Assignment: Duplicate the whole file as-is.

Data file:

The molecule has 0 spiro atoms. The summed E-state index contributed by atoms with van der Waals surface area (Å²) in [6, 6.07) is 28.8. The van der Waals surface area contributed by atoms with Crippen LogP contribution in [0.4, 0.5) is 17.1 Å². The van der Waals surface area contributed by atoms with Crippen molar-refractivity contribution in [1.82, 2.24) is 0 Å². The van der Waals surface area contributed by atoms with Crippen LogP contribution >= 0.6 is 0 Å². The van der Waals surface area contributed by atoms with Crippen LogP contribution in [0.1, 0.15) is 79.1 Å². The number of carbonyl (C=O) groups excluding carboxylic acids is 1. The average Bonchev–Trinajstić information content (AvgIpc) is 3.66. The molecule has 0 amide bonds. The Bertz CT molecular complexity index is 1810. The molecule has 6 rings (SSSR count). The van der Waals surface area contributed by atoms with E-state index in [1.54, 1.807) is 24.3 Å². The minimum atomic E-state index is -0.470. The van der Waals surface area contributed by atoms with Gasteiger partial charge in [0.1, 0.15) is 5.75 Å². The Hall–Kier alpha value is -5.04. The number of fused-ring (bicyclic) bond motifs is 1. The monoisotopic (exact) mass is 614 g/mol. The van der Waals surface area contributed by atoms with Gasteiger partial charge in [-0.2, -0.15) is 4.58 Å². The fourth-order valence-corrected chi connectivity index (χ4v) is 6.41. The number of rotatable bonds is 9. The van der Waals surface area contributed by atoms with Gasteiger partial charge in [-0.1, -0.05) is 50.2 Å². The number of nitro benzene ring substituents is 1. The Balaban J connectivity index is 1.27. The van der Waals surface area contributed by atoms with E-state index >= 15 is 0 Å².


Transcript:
The molecule has 0 spiro atoms. The summed E-state index contributed by atoms with van der Waals surface area (Å²) in [6, 6.07) is 28.8. The van der Waals surface area contributed by atoms with Crippen LogP contribution in [0.4, 0.5) is 17.1 Å². The van der Waals surface area contributed by atoms with Crippen molar-refractivity contribution in [1.82, 2.24) is 0 Å². The van der Waals surface area contributed by atoms with Crippen LogP contribution >= 0.6 is 0 Å². The van der Waals surface area contributed by atoms with Crippen LogP contribution in [0.1, 0.15) is 79.1 Å². The number of carbonyl (C=O) groups excluding carboxylic acids is 1. The average Bonchev–Trinajstić information content (AvgIpc) is 3.66. The molecule has 0 amide bonds. The Bertz CT molecular complexity index is 1810. The molecule has 6 rings (SSSR count). The van der Waals surface area contributed by atoms with E-state index in [1.54, 1.807) is 24.3 Å². The minimum atomic E-state index is -0.470. The van der Waals surface area contributed by atoms with Gasteiger partial charge in [0.1, 0.15) is 5.75 Å². The Hall–Kier alpha value is -5.04. The number of fused-ring (bicyclic) bond motifs is 1. The monoisotopic (exact) mass is 614 g/mol. The van der Waals surface area contributed by atoms with Gasteiger partial charge in [-0.2, -0.15) is 4.58 Å². The fourth-order valence-corrected chi connectivity index (χ4v) is 6.41. The number of rotatable bonds is 9. The van der Waals surface area contributed by atoms with Gasteiger partial charge in [-0.1, -0.05) is 50.2 Å². The number of nitro benzene ring substituents is 1. The Balaban J connectivity index is 1.27. The van der Waals surface area contributed by atoms with E-state index >= 15 is 0 Å².